My legs are belted together, and when he pulls the strap up, officially gluing my knees together, he tells me that is what I’ll feel when my downward momentum stops. He assures me the strap is stress tested for 3 ½ tons. I tell him I’m glad I’ve been dieting then. We laugh. By now, all I want to do is jump.
I’m led on to the platform where they attach the bungy cord in two places. They explain everything in detail, including how the locks work, leaving you only one thing to worry about – backing away from the edge in shame (no refunds), screaming like a little girl on the way down, or just getting on with it. I pose for a picture, give a thumbs up for the people on the tour, and join them in the countdown. “5” I bend my knees. “4, 3” One last big breath. “2, 1” I don’t remember hearing them say “Bungy!”
I propel myself forward and almost immediately it feels like I’m falling face first towards the gorge below. During the 5 ½ second freefall I will say I do remember seeing a blur of trees and rocks. As you swing under the bridge you momentarily lose track of where you are until, suddenly, you can focus again on the canyon walls or the tiny river below you depending on how you are bouncing.
And then comes the worst part – dangling and spinning upside down as you wait for them to come and get you. Your feet start to tingle as the circulation goes, and because you’re spinning, the view on the horizon changes and you don’t know whether to look up, look down, or finally close your eyes and take a deep breath. I did all three. Plus, awkwardly, you don’t really know what to do with your hands. I just let mine hang over my head. I couldn’t think of anything cooler to do with them.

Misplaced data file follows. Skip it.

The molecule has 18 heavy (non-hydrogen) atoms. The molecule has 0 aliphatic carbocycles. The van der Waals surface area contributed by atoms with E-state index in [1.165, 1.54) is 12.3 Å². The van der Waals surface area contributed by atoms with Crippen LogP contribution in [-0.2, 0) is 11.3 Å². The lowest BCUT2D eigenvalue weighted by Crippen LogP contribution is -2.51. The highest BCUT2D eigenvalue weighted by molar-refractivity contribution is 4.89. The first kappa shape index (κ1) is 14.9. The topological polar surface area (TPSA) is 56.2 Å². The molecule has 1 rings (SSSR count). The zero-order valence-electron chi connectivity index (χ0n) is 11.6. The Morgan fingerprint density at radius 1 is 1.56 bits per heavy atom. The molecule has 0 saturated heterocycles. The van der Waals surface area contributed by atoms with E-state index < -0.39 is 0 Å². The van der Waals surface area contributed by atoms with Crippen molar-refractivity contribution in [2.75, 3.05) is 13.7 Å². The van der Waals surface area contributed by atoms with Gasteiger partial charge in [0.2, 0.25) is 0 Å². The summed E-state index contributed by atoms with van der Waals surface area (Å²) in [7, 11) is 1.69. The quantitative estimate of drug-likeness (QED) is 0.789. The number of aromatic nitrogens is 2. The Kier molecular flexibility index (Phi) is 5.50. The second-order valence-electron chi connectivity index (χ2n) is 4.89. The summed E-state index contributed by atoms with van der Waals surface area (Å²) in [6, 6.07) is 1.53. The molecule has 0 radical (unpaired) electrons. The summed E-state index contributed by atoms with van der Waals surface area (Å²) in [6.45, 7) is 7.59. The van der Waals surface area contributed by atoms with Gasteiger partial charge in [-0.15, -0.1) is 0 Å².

I’m not sure if it was the promised 16 seconds, but the man sent down to carry me to safety finally arrived. It felt like he would never get there. He asked me how I was doing, I said awesome, and he secured me to the top, ensured I was buckled in properly, and released the bungy from my legs so I could sit up. On the way up he asked if I would do it again and I told him, “In a second.”
Once they lower you back on to the platform they make sure all of you is several feet away from the edge before giving the all clear. Removal of the safety wires follow and is astonishing how steady your legs are after such an experience.
120 kilometers an hour doesn’t seem all that fast in a car but when you’re falling to earth at that speed I can tell you it is much faster than you want to be going – actually as fast as the top speed of a cheetah, so I have an increased respect for that big cat.
T and I shared a hug and kiss and high-fived anyone and everyone who was interested in returning the favor. And as we were the last of the 10 jumpers, we walked the suddenly not-so-awkward cage back to the mainland.